Cholesterol and heart disease risk
Cholesterol is a fatty substance produced naturally by your body (blood cholesterol). It is used for many different things in your body, but is a problem when there’s too much of it in your blood.
High total cholesterol causes fatty material to gradually build up in coronary arteries, making it harder for blood to flow through. It is mainly caused by eating foods high in saturated fats and trans fats.
Your total cholesterol includes two types of cholesterol, which are:
- low-density lipoprotein (LDL) – also known as ‘bad’ cholesterol because it can add to the build-up of plaque in your arteries and increase your risk of getting CVD
- high-density lipoprotein (HDL) is also known as ‘good’ cholesterol because it helps to protect you against CVD.
Most of the total cholesterol in your blood is made up of ‘bad’ LDL cholesterol. Only a small part is made up of ‘good’ HDL cholesterol.
You should aim for low LDL cholesterol and higher HDL cholesterol.
Blood pressure and heart disease risk
Blood pressure is the pressure of the blood in your arteries (the blood vessels that carry oxygen and nutrients to your body) as it is pumped around your body by your heart. Blood pressure depends on two main things: the amount of blood pumped by your heart and how easily the blood can flow through your arteries.
Your blood pressure will go up and down throughout the day, depending on the time of day and what you are doing. However, high blood pressure is a condition where your blood pressure is consistently high.
Your family history, eating patterns, alcohol intake, weight and level of physical activity have a strong influence on blood pressure. In some people, medicines, including the oral contraceptive pill, contraceptive ‘depot’ injections, steroids (cortisone-like medicines) and arthritis medicines, can also raise blood pressure.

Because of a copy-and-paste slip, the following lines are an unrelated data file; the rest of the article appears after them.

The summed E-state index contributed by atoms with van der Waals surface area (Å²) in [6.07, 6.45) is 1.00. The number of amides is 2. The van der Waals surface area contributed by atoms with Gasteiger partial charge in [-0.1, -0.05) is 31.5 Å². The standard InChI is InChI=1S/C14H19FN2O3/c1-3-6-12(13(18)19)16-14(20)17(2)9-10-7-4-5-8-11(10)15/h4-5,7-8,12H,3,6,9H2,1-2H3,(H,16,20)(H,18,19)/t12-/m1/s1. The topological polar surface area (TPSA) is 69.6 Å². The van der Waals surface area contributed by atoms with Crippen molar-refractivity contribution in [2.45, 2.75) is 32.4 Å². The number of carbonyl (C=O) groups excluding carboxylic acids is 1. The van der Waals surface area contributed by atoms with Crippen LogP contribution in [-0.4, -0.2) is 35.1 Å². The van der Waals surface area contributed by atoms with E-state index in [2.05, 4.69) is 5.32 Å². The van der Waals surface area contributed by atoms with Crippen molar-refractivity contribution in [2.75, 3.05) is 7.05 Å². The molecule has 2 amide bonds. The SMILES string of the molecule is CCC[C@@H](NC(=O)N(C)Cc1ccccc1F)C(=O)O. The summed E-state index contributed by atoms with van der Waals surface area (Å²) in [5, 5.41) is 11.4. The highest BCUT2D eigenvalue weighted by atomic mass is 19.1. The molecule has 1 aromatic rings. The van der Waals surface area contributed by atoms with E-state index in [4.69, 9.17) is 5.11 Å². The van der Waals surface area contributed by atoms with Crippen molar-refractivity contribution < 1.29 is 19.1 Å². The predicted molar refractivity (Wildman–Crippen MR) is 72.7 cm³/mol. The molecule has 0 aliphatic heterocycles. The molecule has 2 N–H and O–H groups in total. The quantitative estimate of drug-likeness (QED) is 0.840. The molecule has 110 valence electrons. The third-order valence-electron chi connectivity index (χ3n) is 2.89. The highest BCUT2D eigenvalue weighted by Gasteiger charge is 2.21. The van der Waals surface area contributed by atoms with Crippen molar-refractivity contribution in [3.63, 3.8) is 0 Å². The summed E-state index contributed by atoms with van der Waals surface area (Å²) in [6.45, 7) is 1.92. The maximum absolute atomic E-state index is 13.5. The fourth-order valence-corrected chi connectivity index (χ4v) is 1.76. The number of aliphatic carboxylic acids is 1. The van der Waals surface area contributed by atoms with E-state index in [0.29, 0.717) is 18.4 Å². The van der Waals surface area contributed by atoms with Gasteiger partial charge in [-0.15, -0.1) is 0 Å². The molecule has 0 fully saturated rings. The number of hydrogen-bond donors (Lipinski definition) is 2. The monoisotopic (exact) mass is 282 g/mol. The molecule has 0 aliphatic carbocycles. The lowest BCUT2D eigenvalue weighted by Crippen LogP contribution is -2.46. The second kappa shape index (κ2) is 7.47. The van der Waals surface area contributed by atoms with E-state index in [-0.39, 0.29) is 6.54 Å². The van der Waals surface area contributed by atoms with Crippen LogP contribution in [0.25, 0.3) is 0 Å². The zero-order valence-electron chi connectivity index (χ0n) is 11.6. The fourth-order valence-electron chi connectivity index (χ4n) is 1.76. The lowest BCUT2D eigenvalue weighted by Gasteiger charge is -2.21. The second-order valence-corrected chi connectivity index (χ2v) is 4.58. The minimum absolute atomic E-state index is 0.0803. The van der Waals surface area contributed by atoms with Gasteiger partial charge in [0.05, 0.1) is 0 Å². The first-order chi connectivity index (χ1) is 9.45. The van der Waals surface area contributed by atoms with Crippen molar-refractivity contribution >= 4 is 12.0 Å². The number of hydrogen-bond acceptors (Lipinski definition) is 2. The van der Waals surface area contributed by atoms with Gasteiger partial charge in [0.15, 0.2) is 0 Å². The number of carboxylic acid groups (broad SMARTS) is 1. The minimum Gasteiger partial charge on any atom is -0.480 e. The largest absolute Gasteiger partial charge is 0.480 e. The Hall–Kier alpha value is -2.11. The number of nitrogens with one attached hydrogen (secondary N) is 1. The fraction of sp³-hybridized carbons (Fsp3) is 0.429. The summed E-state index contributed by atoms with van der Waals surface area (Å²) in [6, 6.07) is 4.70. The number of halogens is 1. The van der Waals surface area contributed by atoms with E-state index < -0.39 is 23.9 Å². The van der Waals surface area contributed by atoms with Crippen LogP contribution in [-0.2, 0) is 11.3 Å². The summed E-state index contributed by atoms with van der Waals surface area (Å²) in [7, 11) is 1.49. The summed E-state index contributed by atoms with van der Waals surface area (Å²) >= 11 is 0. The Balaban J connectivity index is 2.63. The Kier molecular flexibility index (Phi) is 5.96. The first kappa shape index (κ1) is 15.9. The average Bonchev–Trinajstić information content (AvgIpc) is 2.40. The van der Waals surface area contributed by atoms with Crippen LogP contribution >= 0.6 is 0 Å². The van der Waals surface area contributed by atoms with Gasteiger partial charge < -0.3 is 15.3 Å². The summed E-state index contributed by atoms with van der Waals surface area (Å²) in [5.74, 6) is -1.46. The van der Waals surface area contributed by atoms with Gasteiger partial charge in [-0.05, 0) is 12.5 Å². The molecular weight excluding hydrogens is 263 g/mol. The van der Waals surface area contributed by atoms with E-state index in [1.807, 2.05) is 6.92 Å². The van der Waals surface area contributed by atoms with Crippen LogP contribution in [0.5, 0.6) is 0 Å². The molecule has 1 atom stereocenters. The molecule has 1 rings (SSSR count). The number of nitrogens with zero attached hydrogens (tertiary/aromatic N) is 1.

High blood pressure can overload your heart and coronary arteries, and speed up the artery-clogging process. This can lead to problems such as heart attack and stroke.
High blood pressure can also affect arteries to other parts of your body, such as the eyes, kidneys and legs.
If high blood pressure is not treated, your heart may weaken because of the constant extra demand. This may cause ‘heart failure’, a serious condition with symptoms such as tiredness, shortness of breath and swelling of the feet and ankles.
Diabetes and heart disease risk
People with diabetes are at greater risk of heart attack, angina and stroke. Similarly, people with CVD are more prone to type 2 diabetes. For people with both diseases, the risk of heart attack and stroke is higher than for those without them.
The reported increase in diabetes in Australia is thought to be associated with more people being physically inactive, having bad eating habits and being overweight. The two main types of diabetes are:
- type 1 – previously known as insulin-dependent or juvenile-onset diabetes
- type 2 – previously known as non-insulin-dependent or mature-onset diabetes.
If you have diabetes, it is important that you manage your condition by being physically active, choosing healthy foods and maintaining a healthy weight.
If you have type 2 diabetes, you may need to take medicines to help you to maintain normal blood-glucose levels, as well as making lifestyle changes.
It is also important to stop smoking, reduce your total cholesterol, manage your blood pressure and regularly see your doctor for diabetes reviews.
Being overweight and heart disease risk
Being overweight or obese increases your risk of a number of health problems, including:
- high blood pressure
- high cholesterol
- gall bladder disease
- joint problems, such as gout, arthritis and joint pain
- sleep problems, such as sleep apnoea
- certain types of cancer.
Carrying extra weight around your middle (being ‘apple-shaped’) is more of a health risk, so it is especially important for you to lose weight if this is the case.